Jan. 15 (Bloomberg) -- Pan Pacific Copper Co., Japan’s largest producer of the metal, said it will not buy concentrate from BHP Billiton Ltd. this year under an annual contract after failing to agree on processing fees.
Pan Pacific ended on Jan. 10 its negotiations with the miner for an annual supply contract, Atsushige Higashimori, a spokesman at the Tokyo-based smelter, said in an e-mail late yesterday. Fiona Hadley, a Melbourne-based spokeswoman for BHP, today declined to comment on individual talks with companies.
The breakdown came at a time when copper mine output growth is forecast by Barclays Plc to remain strong this year. Pan Pacific had sought a 31 percent gain in fees from last year. Copper in London fell 1.3 percent this month amid projections for a global surplus, extending a 7.2 percent slump in 2013.
“We plan to secure raw material from other mining companies,” Higashimori said by phone today, declining to give data on how much the firm purchases from BHP each year. It can produce 610,000 metric tons a year of refined metal, he said.
The Japanese company had asked for $92 a ton to treat concentrate and 9.2 cents a pound to refine the metal, the same level as the 2014 fees it agreed on in November with Freeport-McMoRan Copper & Gold Inc. The 2013 rates that Pan Pacific and Freeport agreed on were $70 a ton and 7 cents a pound. An increase in fees, or treatment and refining charges known as TC/RCs, boosts smelters’ revenues.
The contract for delivery in three months on the London Metal Exchange fell 0.2 percent to $7,265 a ton at 11:57 a.m. in Tokyo. The industrial metal, used in pipes and wires, slipped into a bear market in April.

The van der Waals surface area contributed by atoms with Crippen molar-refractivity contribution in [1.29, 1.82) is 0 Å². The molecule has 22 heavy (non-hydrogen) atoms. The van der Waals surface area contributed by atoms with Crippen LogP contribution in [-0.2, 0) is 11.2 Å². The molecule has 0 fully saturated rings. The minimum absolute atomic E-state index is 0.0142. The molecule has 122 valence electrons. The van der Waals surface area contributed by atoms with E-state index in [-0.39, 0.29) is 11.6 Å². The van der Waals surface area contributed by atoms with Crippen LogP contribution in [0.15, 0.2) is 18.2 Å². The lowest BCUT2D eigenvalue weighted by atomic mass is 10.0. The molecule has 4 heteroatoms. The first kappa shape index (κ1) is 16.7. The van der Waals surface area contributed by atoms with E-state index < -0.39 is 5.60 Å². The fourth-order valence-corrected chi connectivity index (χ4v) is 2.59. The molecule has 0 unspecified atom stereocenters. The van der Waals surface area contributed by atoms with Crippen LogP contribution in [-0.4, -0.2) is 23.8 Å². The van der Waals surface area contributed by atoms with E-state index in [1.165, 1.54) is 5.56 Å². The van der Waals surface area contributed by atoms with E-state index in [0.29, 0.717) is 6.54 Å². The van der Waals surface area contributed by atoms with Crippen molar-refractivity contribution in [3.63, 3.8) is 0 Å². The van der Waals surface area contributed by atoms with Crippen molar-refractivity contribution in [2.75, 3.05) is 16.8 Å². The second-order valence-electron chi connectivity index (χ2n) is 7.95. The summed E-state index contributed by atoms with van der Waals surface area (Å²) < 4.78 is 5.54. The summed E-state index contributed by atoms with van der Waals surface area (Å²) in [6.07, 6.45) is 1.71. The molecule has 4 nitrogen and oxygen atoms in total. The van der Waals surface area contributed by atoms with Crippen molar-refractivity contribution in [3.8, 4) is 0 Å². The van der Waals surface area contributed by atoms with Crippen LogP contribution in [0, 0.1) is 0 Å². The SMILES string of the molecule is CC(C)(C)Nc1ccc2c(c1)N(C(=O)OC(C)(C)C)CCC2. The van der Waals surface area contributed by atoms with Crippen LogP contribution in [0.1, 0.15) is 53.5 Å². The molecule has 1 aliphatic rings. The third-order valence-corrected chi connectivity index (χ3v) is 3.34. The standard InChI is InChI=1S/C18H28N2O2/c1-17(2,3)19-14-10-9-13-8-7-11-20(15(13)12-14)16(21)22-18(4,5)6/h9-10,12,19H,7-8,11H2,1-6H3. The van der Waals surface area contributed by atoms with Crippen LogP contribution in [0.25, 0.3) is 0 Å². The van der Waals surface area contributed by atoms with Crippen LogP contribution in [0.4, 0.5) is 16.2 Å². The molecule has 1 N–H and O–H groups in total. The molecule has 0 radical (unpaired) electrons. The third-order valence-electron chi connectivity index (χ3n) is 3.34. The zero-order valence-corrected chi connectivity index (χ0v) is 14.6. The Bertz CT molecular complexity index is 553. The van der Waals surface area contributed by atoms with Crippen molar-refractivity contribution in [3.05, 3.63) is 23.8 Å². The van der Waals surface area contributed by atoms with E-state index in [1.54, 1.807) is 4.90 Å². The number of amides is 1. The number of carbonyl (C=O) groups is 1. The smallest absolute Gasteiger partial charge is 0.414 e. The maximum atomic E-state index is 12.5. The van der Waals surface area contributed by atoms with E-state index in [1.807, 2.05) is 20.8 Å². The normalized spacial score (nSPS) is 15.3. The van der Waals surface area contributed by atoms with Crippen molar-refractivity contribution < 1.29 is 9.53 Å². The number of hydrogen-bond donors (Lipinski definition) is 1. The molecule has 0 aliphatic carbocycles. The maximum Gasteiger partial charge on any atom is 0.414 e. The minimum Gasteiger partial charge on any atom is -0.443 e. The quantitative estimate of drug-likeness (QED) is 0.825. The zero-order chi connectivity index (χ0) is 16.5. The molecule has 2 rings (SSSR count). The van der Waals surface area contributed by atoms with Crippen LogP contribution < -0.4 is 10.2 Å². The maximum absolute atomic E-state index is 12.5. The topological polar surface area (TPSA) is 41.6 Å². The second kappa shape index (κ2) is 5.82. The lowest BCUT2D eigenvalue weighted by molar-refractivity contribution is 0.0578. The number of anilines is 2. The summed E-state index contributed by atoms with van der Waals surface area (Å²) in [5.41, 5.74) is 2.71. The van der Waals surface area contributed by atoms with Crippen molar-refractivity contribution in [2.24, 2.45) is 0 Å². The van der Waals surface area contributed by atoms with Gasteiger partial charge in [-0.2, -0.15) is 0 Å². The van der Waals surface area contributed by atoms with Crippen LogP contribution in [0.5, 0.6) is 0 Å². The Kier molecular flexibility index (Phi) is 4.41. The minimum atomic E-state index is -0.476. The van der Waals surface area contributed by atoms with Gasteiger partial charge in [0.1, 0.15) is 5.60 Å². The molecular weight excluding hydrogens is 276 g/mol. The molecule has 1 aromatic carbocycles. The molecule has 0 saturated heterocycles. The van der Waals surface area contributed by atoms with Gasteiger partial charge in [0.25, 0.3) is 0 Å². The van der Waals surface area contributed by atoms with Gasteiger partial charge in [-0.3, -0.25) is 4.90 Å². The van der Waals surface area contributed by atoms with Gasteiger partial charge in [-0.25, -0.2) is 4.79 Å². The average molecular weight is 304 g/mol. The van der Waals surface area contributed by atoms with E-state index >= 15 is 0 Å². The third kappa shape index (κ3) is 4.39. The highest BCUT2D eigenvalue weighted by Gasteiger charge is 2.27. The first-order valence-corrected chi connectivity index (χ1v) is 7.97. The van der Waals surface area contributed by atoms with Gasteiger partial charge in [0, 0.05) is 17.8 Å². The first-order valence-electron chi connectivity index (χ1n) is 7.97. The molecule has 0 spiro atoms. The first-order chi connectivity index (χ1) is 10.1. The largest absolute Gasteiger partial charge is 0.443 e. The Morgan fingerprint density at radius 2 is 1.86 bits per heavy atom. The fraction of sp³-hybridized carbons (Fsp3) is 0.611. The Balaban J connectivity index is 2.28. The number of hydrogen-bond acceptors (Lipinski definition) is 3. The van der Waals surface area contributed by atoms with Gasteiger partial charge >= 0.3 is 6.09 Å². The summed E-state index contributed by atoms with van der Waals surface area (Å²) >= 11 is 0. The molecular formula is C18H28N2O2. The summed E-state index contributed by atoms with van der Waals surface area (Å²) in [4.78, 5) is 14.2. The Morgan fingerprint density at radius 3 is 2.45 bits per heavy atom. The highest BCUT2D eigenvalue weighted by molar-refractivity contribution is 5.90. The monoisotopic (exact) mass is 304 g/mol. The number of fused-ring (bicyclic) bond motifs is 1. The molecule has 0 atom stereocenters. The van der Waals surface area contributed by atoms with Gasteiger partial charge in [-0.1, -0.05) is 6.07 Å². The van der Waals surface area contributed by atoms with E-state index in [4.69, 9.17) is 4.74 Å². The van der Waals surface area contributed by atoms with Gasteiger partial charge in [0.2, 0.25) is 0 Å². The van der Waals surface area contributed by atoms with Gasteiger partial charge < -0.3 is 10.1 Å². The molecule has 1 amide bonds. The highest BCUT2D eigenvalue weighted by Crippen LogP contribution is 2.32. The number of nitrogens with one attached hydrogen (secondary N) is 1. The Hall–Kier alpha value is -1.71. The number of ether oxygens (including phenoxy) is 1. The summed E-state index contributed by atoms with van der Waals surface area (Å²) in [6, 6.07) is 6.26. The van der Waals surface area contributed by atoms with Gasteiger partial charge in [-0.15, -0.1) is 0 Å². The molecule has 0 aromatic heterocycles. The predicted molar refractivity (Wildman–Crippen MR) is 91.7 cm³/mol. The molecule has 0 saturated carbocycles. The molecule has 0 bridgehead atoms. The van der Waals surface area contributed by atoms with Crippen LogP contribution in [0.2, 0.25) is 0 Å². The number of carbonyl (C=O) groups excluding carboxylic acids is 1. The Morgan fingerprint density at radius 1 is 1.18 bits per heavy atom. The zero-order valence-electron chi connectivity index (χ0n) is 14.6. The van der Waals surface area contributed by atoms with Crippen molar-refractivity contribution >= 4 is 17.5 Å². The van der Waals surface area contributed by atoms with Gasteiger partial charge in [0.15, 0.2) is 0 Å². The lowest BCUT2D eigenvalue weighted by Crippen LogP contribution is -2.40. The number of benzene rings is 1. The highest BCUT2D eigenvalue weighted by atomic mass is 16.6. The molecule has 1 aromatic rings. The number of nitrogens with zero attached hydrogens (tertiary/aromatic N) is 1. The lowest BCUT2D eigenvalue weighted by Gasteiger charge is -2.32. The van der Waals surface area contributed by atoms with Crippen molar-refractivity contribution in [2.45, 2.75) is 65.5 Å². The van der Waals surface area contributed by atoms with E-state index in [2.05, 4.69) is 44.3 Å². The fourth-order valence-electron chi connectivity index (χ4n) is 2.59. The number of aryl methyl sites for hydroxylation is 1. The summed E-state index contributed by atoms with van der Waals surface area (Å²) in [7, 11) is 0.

Global mine production growth should stay strong in 2014 as output from projects including Grasberg in Indonesia and Mina Ministro Hales and Caserones in Chile increases, Barclays said in a Jan. 13 report. The bank expects refined output to rise 6 percent to 22.3 million tons, with the market swinging into a surplus of 167,000 tons. BHP owns Escondida, the world’s biggest copper mine, in Chile.
Copper-mine production capacity may climb about 8 percent a year on average through 2017, outpacing a 2.5 percent gain in refined output, the International Copper Study Group estimates. Stockpiles monitored by exchanges in London, Shanghai and New York are the lowest since October 2012.
Jiangxi Copper Co., China’s largest smelter of the metal, agreed in December with BHP to a 41 percent gain at $99 a ton and 9.9 cents a pound in fees for the first half of 2014. Masashi Takahashi, a spokesman at Sumitomo Metal Mining Co., Japan’s second-largest smelter, and Takuya Kitamura, a spokesman at Mitsubishi Materials Corp., declined to comment on their talks with miners for annual fees.
Treatment fees are expressed in dollars per ton of concentrate received and refining fees in cents per pound of copper in the ore. They are deducted from the price paid by smelters to mining companies for the raw material.
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